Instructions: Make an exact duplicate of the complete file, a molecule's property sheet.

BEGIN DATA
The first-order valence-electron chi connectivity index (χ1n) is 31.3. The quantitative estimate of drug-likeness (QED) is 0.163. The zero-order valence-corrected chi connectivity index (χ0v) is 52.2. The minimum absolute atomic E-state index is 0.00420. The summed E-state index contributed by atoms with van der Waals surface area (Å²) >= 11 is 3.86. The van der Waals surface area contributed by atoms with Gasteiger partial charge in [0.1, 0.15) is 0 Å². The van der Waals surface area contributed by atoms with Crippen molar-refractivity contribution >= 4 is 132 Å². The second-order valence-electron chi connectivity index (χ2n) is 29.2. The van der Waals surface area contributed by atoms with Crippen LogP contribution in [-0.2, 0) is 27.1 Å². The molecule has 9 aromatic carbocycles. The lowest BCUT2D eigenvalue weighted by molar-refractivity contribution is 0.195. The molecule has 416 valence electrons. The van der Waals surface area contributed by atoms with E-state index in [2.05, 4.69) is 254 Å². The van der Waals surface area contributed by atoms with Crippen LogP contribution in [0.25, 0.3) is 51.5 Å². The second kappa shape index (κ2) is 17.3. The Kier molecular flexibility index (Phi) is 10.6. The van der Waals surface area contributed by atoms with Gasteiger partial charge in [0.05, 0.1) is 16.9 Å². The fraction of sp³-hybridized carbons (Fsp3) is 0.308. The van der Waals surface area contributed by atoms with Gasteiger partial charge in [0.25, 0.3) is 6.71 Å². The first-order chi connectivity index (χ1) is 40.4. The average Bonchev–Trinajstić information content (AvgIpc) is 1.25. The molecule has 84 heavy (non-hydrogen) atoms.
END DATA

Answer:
The first-order valence-electron chi connectivity index (χ1n) is 31.3. The quantitative estimate of drug-likeness (QED) is 0.163. The zero-order valence-corrected chi connectivity index (χ0v) is 52.2. The minimum absolute atomic E-state index is 0.00420. The summed E-state index contributed by atoms with van der Waals surface area (Å²) >= 11 is 3.86. The van der Waals surface area contributed by atoms with Gasteiger partial charge in [0.1, 0.15) is 0 Å². The van der Waals surface area contributed by atoms with Crippen molar-refractivity contribution >= 4 is 132 Å². The second-order valence-electron chi connectivity index (χ2n) is 29.2. The van der Waals surface area contributed by atoms with Crippen LogP contribution in [-0.2, 0) is 27.1 Å². The molecule has 9 aromatic carbocycles. The lowest BCUT2D eigenvalue weighted by molar-refractivity contribution is 0.195. The molecule has 416 valence electrons. The van der Waals surface area contributed by atoms with E-state index in [2.05, 4.69) is 254 Å². The van der Waals surface area contributed by atoms with Crippen LogP contribution in [0.25, 0.3) is 51.5 Å². The second kappa shape index (κ2) is 17.3. The Kier molecular flexibility index (Phi) is 10.6. The van der Waals surface area contributed by atoms with Gasteiger partial charge in [0.05, 0.1) is 16.9 Å². The fraction of sp³-hybridized carbons (Fsp3) is 0.308. The van der Waals surface area contributed by atoms with Gasteiger partial charge in [0.25, 0.3) is 6.71 Å². The first-order chi connectivity index (χ1) is 40.4. The average Bonchev–Trinajstić information content (AvgIpc) is 1.25. The molecule has 84 heavy (non-hydrogen) atoms.